This Saturday, October 15, Stampede is hosting a Community Fall Fair in ENMAX Park. A free event featuring pumpkin spice pancakes, wagon rides, live music around the fire, pumpkin decorating AND a Best Pie in Calgary contest! Food blogger Julie Van Rosendaal will be one of the judges at the contest. Here she tells us what she thinks makes a great pie and shares her favourite Saskatoon Berry Pie recipe.

A wise friend once said that the best kind of pie was the kind on your table. I heartily agree – although I do love a good pie, its best qualities tend to be who made it, and why, and with what ingredients? There are crisp and flaky pastries and juicy, flavourful fillings – but the best kind of pie is the one shared among friends. We’ve started having regular pie parties, at which everyone is asked to show up with a pie, which makes everyone insanely happy. Not only is an excuse to make pie, but to eat it – and I have yet to meet anyone who doesn’t love a good pie.

saskatoon pie 2

Fall is traditionally pie season, with apples, pumpkin and stone fruits at their peak, and everyone gathering to celebrate the harvest. It’s the time of year when the house is best warmed by the smell of something delicious baking in the oven. When it starts getting dark early and leaves crunch underfoot, I start craving pie. (OK, I crave pie year-round. But slightly more in October.) The season dictates my pie of choice – rhubarb in the spring, berries in early summer, peach, plum and Saskatoon in late summer, apple in the fall. Of course I always wind up with summer fruits in the freezer, so one season overflows into the next.

saskatoon pie 1

Because we’re in Alberta, I’ll share a saskatoon pie – these hardy berries are delicious on their own, but can also be added by the handful to apple and pear pies for a boost of colour and flavour. And a good, flaky-crusted saskatoon pie makes the very best vehicle for vanilla ice cream.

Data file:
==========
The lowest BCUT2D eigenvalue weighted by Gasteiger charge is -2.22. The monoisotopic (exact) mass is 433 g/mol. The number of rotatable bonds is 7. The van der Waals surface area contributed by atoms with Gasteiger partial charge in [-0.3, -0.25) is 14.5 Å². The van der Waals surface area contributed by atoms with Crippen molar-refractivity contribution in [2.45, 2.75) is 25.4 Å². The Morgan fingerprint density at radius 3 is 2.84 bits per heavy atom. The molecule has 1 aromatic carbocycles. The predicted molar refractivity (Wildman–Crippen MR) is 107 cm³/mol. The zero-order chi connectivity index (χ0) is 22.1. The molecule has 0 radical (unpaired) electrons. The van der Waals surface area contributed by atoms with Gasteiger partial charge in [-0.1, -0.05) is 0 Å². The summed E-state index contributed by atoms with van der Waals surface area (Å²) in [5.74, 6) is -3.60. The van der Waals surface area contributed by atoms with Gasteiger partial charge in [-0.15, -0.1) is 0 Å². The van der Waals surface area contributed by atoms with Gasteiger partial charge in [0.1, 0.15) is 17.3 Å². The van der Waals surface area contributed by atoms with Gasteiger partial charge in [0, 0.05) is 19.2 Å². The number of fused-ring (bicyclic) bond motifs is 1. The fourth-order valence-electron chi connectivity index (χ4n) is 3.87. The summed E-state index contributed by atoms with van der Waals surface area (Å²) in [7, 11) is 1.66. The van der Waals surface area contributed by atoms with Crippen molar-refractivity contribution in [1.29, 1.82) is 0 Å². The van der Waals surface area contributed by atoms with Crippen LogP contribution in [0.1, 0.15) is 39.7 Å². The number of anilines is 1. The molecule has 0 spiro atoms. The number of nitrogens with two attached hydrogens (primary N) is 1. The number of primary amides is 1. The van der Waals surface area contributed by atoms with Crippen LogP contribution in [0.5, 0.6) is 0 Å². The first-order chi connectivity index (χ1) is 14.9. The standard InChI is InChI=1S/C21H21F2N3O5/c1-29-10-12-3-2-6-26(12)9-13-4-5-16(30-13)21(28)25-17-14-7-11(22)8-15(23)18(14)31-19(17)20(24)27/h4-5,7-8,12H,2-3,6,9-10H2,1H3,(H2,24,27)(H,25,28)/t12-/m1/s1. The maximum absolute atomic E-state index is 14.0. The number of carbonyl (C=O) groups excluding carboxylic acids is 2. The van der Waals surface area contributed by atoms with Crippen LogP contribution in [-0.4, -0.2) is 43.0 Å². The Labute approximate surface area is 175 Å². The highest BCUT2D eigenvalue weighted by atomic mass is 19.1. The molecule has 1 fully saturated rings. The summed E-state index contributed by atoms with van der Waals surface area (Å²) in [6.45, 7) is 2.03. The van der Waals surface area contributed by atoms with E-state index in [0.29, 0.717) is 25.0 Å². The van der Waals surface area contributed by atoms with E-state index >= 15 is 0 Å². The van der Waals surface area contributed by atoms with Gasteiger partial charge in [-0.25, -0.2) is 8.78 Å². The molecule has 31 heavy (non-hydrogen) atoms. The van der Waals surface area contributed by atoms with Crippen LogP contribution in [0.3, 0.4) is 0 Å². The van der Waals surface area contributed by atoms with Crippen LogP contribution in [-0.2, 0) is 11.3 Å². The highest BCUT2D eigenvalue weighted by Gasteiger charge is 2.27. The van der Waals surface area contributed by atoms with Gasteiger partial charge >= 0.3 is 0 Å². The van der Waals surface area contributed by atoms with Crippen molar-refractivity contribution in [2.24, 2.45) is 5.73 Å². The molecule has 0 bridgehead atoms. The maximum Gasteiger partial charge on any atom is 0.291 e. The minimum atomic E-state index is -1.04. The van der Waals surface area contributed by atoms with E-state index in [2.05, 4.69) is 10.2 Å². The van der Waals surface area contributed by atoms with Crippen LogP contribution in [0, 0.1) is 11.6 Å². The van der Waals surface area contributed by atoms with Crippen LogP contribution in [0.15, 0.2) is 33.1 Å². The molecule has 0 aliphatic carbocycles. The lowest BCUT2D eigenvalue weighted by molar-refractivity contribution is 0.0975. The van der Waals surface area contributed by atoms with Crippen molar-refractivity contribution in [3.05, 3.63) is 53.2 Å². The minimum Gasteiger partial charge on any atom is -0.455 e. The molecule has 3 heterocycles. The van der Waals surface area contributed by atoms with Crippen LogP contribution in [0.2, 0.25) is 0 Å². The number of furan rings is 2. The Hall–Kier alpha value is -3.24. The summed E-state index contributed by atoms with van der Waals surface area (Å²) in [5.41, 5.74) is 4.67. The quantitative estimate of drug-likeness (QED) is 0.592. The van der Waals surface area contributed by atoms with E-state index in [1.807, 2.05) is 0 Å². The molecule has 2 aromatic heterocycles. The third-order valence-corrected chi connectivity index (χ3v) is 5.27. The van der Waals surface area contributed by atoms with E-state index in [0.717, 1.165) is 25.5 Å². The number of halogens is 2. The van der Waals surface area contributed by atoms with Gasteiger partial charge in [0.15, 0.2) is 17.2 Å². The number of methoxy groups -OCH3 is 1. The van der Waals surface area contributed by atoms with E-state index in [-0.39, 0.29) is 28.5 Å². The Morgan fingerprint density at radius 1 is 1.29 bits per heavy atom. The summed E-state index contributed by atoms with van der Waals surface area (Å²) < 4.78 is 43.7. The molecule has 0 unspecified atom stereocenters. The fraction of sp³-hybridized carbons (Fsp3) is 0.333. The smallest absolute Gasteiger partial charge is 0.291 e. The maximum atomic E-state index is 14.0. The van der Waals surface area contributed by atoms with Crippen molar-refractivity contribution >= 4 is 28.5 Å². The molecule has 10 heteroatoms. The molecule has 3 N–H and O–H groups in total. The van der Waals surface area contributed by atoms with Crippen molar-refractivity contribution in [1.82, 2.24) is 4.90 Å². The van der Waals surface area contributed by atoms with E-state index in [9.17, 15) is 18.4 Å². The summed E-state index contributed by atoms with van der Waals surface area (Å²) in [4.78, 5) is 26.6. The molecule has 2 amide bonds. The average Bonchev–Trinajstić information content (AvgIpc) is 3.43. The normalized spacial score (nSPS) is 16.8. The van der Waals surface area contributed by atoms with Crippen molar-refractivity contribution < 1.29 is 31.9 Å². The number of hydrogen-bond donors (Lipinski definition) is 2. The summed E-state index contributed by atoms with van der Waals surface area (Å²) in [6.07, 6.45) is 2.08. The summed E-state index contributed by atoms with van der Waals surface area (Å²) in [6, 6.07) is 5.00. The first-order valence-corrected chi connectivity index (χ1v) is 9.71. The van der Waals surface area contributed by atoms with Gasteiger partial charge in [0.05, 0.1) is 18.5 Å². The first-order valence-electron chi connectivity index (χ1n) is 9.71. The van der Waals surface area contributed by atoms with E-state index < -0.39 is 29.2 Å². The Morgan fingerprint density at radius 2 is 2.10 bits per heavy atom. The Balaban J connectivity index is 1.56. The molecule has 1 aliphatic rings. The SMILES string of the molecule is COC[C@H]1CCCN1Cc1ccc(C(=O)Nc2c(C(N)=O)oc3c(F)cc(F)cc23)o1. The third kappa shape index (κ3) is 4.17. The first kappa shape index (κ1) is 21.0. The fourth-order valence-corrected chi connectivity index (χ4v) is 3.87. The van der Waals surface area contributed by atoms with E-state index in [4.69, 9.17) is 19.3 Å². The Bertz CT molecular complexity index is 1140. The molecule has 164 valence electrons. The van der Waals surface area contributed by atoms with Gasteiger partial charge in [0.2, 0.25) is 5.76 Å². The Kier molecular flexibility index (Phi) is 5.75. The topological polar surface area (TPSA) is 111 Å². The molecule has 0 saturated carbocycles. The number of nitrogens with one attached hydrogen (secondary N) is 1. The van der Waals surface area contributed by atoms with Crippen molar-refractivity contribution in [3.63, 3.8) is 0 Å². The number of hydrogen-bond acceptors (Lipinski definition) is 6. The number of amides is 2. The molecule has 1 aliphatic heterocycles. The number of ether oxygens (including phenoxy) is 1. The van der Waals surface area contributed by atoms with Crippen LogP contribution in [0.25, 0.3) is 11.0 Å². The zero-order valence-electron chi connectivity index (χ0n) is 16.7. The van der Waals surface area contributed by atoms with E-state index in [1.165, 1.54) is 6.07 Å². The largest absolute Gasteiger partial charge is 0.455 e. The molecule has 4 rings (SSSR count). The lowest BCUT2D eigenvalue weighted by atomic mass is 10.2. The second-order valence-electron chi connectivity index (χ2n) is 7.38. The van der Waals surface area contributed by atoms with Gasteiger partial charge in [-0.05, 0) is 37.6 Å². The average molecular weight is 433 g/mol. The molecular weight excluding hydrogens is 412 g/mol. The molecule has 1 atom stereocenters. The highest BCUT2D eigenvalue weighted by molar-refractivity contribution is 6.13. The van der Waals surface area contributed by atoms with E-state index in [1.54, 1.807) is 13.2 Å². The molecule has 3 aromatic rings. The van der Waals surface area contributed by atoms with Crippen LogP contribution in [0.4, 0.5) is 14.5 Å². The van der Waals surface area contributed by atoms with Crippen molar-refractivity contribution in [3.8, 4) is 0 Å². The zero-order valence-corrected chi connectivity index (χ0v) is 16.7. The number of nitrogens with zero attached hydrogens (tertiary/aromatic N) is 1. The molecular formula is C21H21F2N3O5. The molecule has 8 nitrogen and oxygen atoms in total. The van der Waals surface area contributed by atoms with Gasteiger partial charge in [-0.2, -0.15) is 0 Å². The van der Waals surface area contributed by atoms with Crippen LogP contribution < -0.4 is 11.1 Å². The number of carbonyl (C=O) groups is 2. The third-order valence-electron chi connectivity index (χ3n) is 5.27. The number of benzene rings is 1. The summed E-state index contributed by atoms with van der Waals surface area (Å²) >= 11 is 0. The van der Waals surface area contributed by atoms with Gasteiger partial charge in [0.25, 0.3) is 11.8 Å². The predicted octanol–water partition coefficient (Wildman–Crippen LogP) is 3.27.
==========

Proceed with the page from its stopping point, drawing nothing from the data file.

Saskatoon Pie

Pastry for a double crust pie

5-6 cups Saskatoon berries (fresh or frozen – don’t thaw them)

1/2 cup sugar

3 Tbsp. flour

zest of half a lemon

2 Tbsp. butter, cut into bits

beaten egg or cream, for brushing (optional)

Turbinado sugar, for sprinkling (optional)

Preheat the oven to 425°F

Divide the pastry more or less in half, with one piece slightly bigger than the other. On a lightly floured surface, roll out the larger piece to a circle about an inch bigger than your pie plate; drape it over the rolling pin and transfer to the pie plate, pressing it gently to fit, letting the sides hang over. Roll the other piece out to about the size of the top of the pie.

In a small bowl, stir together the sugar and flour. Put the berries into a medium bowl and add the sugar mixture and lemon zest; gently stir to combine, then pour into the pastry shell. Top with bits of butter.

If you like, cut the second piece of pastry into strips and make a lattice top; otherwise, lay it over the pie, brushing the edge of the bottom crust with a little beaten egg first, if you like, and trim and crimp the edge. Cut a few slits in the top to let steam escape.

Bake for 15 minutes, then turn the heat down to 350°F and bake for another 50-60 minutes, until golden and bubbling. Let cool before slicing. Serves 8.